The building was sold in foreclosure in 1994 to Windsor Construction Company; architect Joseph Pell Lombardi oversaw restoration of the facade. The building now houses a ground floor store and 18 residential units.

Decker Building Vital Statistics
Decker Building Recommended Reading

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Keuffel & Esser Company Building

Keuffel & Esser Company Building, a New York landmark designed by De Lemos & Cordes, is well-preserved Renaissance Revival architecture on Fulton Street.

Like many commercial buildings in lower Manhattan, this has been converted (2010) to residential use – Compass Points Condominiums. “Compass Points” refers to two of Keuffel & Esser’s lines of business: Drafting/drawing instruments and surveying instruments.

Unlike many commercial buildings in lower Manhattan, this facade has been well preserved and restored. The Fulton Street side is the building’s most impressive facade, although the back of the building (42 Ann Street) is actually one story taller.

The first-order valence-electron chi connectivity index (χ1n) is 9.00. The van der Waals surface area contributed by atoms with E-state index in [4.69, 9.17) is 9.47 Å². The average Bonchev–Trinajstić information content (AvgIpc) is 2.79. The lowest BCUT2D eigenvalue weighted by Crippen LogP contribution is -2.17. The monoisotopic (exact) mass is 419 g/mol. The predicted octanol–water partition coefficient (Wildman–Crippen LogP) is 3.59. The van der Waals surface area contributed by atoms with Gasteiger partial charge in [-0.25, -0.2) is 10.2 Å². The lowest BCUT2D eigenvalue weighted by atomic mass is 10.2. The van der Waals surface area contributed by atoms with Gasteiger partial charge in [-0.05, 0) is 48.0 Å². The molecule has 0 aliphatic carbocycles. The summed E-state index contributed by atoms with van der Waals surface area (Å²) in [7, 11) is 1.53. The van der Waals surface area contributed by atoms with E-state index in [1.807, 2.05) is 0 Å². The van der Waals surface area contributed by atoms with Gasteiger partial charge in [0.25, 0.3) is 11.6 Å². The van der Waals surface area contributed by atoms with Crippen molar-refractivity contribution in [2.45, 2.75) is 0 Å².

Architects Theodore W. E. De Lemos and August W. Cordes were successful designers of commercial buildings. Among their accomplishments are the Macy’s department store (original Broadway building), the Siegel-Cooper Department Store (now occupied by Bed Bath & Beyond) on Sixth Avenue, and the original Empire State Building (named for the Empire State Bank), 640 Broadway at Bleecker Street.

Keuffel & Esser Company Building Vital Statistics
Keuffel & Esser Company Building Recommended Reading

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249 West End Avenue

249 West End Avenue stands squeezed between apartment buildings three times its height, thanks to the perseverance of its owner, Mary Cook.

The five-story building, once typical of West End Avenue townhouses, was constructed as one of five homes designed to look like one large building (see the Daytonian in Manhattan blog for the “before” picture).

Mrs. Cook, a widow, declined offers from developers both north and south of her home. In 1915, 255 West End Avenue rose 14 stories to her north. In 1925, 243 West End Avenue rose 15 stories to her south.

Mrs. Cook died in 1932; the building became home of the Continental Club, and in the late 40s it was converted to apartments.

249 West End Avenue Vital Statistics
Recommended Reading